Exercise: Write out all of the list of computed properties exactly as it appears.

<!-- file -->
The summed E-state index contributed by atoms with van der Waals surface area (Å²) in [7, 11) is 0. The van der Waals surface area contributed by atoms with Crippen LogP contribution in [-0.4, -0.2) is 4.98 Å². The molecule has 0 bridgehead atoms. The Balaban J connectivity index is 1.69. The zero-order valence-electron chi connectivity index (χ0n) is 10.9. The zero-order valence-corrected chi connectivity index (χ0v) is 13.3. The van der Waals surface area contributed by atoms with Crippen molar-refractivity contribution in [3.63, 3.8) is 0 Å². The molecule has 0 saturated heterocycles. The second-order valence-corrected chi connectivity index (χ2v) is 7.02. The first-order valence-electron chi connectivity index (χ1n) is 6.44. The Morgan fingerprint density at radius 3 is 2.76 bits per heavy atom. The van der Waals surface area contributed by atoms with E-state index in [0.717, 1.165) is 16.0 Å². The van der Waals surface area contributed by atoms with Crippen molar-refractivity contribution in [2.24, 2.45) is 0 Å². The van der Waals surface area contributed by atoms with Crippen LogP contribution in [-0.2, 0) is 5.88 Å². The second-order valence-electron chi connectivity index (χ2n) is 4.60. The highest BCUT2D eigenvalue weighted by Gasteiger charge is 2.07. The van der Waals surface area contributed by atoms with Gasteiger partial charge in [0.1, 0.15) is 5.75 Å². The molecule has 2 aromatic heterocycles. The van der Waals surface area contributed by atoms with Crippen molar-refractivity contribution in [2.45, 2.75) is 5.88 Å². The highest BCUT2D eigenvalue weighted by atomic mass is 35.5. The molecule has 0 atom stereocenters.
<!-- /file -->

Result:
The summed E-state index contributed by atoms with van der Waals surface area (Å²) in [7, 11) is 0. The van der Waals surface area contributed by atoms with Crippen LogP contribution in [-0.4, -0.2) is 4.98 Å². The molecule has 0 bridgehead atoms. The Balaban J connectivity index is 1.69. The zero-order valence-electron chi connectivity index (χ0n) is 10.9. The zero-order valence-corrected chi connectivity index (χ0v) is 13.3. The van der Waals surface area contributed by atoms with Crippen molar-refractivity contribution in [3.63, 3.8) is 0 Å². The molecule has 0 saturated heterocycles. The second-order valence-corrected chi connectivity index (χ2v) is 7.02. The first-order valence-electron chi connectivity index (χ1n) is 6.44. The Morgan fingerprint density at radius 3 is 2.76 bits per heavy atom. The van der Waals surface area contributed by atoms with E-state index in [0.717, 1.165) is 16.0 Å². The van der Waals surface area contributed by atoms with Crippen molar-refractivity contribution in [2.24, 2.45) is 0 Å². The van der Waals surface area contributed by atoms with Crippen LogP contribution in [-0.2, 0) is 5.88 Å². The second-order valence-electron chi connectivity index (χ2n) is 4.60. The highest BCUT2D eigenvalue weighted by Gasteiger charge is 2.07. The van der Waals surface area contributed by atoms with Gasteiger partial charge in [0.1, 0.15) is 5.75 Å². The molecule has 2 aromatic heterocycles. The van der Waals surface area contributed by atoms with Crippen molar-refractivity contribution in [2.45, 2.75) is 5.88 Å². The highest BCUT2D eigenvalue weighted by atomic mass is 35.5. The molecule has 0 atom stereocenters.